MEPS 600:111-126 (2018)  -  DOI: https://doi.org/10.3354/meps12615

Modeled larval fish prey fields and growth rates help predict recruitment success of cod and anchovy in the North Sea

Klaus B. Huebert1,2,*, Johannes Pätsch3, Marc Hufnagl1, Markus Kreus1,3,4, Myron A. Peck1

1Institute for Hydrobiology and Fisheries Science, Center for Earth System Research and Sustainability, University of Hamburg, 22767 Hamburg, Germany
2Horn Point Laboratory, University of Maryland Center for Environmental Science, Cambridge, Maryland 21613, USA
3Institute of Oceanography, Center for Earth System Research and Sustainability, University of Hamburg, 20146 Hamburg, Germany
4Present address: Federal Waterways Engineering and Research Institute, 22559 Hamburg, Germany
*Corresponding author:

ABSTRACT: We introduce a new, coupled modeling approach for simulating ecosystem-wide patterns in larval fish foraging and growth. An application of the method reveals how interplay between temperature and plankton dynamics during 1970-2009 impacted a cold-water species (Atlantic cod Gadus morhua) and a warm-water species (European anchovy Engraulis encrasicolus) in the North Sea. Larval fish growth rates were estimated by coupling models depicting trait-based foraging and bioenergetics of individuals, spatiotemporal changes in their prey field, and the biogeochemistry and hydrodynamics of the region. The biomass composition of modeled prey fields varied from 89% nano-, 10% micro-, and 1% mesoplankton to 15% nano-, 20% micro-, and 65% mesoplankton. The mean slope of the normalized biomass size spectrum was near -1.2, consistent with theoretical and empirical estimates. Median larval fish growth rates peaked in June for cod (24% d-1) and in July for anchovy (17% d-1). Insufficient prey resources played a substantial role in limiting the growth rates of cod larvae. Anchovy were consistently limited by cold temperatures. Faster median larval growth during specific months was significantly (p < 0.05) positively associated with detrended (i.e. higher than expected) juvenile recruitment indices in cod (rank correlation Kendall’s tau = 22%) and anchovy (tau = 42%). For cod, the most predictive month was February, which was also when food limitation was most prevalent. The continued development of modeling tools based on first principles can help further a mechanistic understanding of how changes in the environment affect the productivity of living marine resources.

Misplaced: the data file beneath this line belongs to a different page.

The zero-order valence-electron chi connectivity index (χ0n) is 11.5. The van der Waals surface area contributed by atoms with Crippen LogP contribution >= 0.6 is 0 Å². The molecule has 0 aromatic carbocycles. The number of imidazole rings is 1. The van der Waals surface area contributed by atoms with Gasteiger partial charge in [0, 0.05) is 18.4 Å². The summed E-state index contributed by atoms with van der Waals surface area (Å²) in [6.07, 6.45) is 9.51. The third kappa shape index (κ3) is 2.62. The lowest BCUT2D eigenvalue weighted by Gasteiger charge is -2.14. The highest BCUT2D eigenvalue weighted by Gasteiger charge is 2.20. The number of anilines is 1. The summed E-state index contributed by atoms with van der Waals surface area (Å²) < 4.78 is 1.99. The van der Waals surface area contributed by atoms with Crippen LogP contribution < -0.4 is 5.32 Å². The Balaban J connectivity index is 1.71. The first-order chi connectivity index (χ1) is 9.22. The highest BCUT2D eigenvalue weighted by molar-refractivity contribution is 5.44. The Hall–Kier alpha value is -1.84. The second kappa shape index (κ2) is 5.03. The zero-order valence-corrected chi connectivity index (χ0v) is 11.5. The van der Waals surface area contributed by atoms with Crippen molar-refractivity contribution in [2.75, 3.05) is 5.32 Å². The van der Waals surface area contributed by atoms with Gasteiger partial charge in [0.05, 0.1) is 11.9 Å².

KEY WORDS: Fish larvae · Plankton · Model · Bottom-up processes · Prey availability · Growth · Recruitment · Cod · Anchovy · North Sea


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Cite this article as: Huebert KB, Pätsch J, Hufnagl M, Kreus M, Peck MA (2018) Modeled larval fish prey fields and growth rates help predict recruitment success of cod and anchovy in the North Sea. Mar Ecol Prog Ser 600:111-126. https://doi.org/10.3354/meps12615

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